© 2010 The American Physical Society

via Phys. Rev. A 82, 042306 (2010): Performance comparison of dynamical decoupling sequences for a qubit in a rapidly fluctuating spin bath.

Relaxation times of different initial conditions under DD conditions as a function of the delay between pulses τ (left panels) and the cycle time τc (right panels). From top to bottom the initial condition is given by S_x, S_y, and S_z respectively. An optimal τ and consequently τc is observed for each sequence. The reduction of the relaxation time to the right side of the optimal value is due to the shifting environment: in this regime the cycle time is longer than the correlation time of the bath, τc > τB . The reduction for short cycle times indicates that in this regime, accumulated pulse errors dominate.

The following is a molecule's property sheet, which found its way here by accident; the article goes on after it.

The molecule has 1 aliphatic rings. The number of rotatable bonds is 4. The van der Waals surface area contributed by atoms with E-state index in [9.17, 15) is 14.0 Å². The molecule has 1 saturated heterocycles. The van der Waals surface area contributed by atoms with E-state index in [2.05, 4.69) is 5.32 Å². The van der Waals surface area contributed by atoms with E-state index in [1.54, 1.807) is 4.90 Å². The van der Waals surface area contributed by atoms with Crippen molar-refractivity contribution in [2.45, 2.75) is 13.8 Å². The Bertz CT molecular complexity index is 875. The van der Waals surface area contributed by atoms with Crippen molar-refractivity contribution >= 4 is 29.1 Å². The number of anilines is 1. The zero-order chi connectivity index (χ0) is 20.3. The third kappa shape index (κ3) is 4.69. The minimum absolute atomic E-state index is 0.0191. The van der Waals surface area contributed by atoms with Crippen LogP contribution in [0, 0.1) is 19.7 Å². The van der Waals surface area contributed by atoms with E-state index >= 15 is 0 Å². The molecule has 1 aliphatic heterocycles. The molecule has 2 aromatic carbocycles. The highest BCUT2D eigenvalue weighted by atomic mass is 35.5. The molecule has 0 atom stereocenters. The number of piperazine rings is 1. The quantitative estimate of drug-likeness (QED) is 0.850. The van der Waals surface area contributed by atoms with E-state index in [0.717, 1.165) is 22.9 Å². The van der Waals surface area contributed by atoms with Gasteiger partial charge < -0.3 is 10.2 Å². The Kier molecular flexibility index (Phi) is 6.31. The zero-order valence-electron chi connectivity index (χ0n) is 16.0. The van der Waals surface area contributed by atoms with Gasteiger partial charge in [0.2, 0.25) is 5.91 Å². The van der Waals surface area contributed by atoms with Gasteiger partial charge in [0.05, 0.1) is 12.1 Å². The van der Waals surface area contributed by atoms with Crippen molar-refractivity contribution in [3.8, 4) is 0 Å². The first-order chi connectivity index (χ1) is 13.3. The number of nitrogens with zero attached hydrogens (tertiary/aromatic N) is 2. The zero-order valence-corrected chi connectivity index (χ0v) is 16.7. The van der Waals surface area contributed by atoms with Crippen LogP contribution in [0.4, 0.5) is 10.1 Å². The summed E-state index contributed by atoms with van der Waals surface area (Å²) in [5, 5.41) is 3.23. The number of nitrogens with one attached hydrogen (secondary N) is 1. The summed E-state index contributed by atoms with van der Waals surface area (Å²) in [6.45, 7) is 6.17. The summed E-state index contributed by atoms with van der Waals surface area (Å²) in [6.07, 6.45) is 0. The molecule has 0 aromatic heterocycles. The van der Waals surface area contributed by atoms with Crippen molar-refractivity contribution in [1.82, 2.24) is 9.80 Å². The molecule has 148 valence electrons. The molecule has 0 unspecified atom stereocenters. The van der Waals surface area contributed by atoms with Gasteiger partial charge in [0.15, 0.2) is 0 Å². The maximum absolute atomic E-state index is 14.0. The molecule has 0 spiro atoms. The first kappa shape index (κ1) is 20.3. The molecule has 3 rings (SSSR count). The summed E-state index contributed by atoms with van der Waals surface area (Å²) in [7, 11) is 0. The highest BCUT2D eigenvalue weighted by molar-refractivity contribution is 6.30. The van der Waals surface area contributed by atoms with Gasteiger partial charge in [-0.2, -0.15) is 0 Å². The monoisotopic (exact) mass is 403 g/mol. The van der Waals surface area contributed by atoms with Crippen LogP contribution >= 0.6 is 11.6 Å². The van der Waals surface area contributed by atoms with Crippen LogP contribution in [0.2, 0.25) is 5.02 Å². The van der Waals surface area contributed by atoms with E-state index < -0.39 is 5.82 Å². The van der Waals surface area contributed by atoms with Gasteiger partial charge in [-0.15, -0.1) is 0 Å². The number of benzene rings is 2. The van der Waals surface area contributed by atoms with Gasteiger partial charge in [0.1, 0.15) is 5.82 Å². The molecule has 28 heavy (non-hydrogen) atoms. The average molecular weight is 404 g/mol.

Relaxation times of different initial conditions under DD conditions as a function of the delay between pulses τ (left panels) and the cycle time τc (right panels). From top to bottom the initial condition is given by S_x, S_y, and S_z respectively. An optimal τ and consequently τc is observed for each sequence. The reduction of the relaxation time to the right side of the optimal value is due to the shifting environment: in this regime the cycle time is longer than the correlation time of the bath, τc > τB . The reduction for short cycle times indicates that in this regime, accumulated pulse errors dominate.